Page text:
OK, it's time to kick my drummer's ass and get some more writing done today. Am determined to finish up this @#$% lingering pilot study before I see DC on Tuesday.
Thursday, February 23, 2006
Saturday, February 18, 2006
I spent a good chunk of the day on a regression assignment for my multivariate stats class. I think I ran the data just fine, and I have till Thursday to write up the results. Took a while, though. While I can follow every word the professor says in class, and I understand the concepts, the act of actually applying the knowledge to something "real" and trying to remember all the details made my ass tired. Guess I'm more qualitative at heart. Nevertheless, I managed to figure it out. However, the part of the regression model I was most excited about ended up having absolutely no impact on the dependent variable at all. AUGH! If I weren't already bald, I would have pulled out my hair! That's life in quantitative research, I guess. Now I need to spend the next couple of days writing about how the data disproved my own theory. Nice. :|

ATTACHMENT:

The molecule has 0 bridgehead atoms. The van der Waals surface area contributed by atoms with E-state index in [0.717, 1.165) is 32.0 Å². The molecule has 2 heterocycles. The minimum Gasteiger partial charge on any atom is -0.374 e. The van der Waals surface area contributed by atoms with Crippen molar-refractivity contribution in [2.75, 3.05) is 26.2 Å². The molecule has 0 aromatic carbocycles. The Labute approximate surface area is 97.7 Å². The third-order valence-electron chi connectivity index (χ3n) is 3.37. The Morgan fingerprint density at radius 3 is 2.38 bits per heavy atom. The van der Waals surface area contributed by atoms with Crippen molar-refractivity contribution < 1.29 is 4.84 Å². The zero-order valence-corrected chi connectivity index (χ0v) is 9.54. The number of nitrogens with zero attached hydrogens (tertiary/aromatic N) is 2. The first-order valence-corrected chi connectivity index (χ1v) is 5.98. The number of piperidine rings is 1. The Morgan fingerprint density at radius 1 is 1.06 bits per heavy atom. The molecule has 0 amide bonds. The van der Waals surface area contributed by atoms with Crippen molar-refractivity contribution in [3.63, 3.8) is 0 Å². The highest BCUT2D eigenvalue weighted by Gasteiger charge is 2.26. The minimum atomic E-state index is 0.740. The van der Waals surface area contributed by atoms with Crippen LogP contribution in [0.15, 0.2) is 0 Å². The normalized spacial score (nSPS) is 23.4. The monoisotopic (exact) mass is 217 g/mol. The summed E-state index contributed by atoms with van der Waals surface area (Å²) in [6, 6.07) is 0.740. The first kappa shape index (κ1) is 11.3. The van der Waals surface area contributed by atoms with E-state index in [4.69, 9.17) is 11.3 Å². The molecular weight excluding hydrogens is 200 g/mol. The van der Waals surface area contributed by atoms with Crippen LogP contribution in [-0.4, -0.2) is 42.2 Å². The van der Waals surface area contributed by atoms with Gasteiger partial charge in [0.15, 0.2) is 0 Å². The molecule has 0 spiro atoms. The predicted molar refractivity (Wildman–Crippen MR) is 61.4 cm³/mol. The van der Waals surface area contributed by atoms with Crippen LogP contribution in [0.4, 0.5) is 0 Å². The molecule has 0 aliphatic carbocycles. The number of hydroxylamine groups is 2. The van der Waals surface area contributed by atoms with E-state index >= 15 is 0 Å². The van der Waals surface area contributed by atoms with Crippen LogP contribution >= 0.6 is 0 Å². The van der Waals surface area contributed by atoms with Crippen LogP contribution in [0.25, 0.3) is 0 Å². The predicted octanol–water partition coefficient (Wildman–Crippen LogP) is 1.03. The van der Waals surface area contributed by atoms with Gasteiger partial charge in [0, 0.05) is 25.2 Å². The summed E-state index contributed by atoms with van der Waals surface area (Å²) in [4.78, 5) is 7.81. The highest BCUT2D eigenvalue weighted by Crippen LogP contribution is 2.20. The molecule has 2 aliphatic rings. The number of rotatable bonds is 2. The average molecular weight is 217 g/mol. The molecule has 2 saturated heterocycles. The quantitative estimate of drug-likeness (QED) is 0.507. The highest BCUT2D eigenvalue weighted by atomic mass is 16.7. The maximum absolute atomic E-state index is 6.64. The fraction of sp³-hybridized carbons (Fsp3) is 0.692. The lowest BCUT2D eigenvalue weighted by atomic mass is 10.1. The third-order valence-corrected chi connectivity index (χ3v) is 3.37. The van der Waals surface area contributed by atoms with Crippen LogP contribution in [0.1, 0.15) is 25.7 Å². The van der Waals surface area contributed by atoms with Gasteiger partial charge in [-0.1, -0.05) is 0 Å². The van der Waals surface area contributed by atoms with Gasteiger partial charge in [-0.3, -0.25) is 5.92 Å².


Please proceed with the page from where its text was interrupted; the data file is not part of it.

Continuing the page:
Just before 6PM, I went downstairs and said, "OK, we need to go out and do something fun. I am not letting a bunch of numbers get me depressed on a Saturday evening!" So Wife, Moose and I went to a local establishment known for its burgers and cheap beers, located right on the county courthouse square. Even though it's so blasted cold (8 degrees right now), we enjoyed the time out. Had a chance to walk around the square a bit and even hit a local bookstore. I think Moose had fun as well; he actually kept his hood and mittens on for a change.
I enjoy cranking out a bunch of work on a Saturday afternoon if I can later celebrate with a meal and a couple of beers out in town somewhere. I think that's what got me through the last two college degrees, and it seems to be working for this third one too.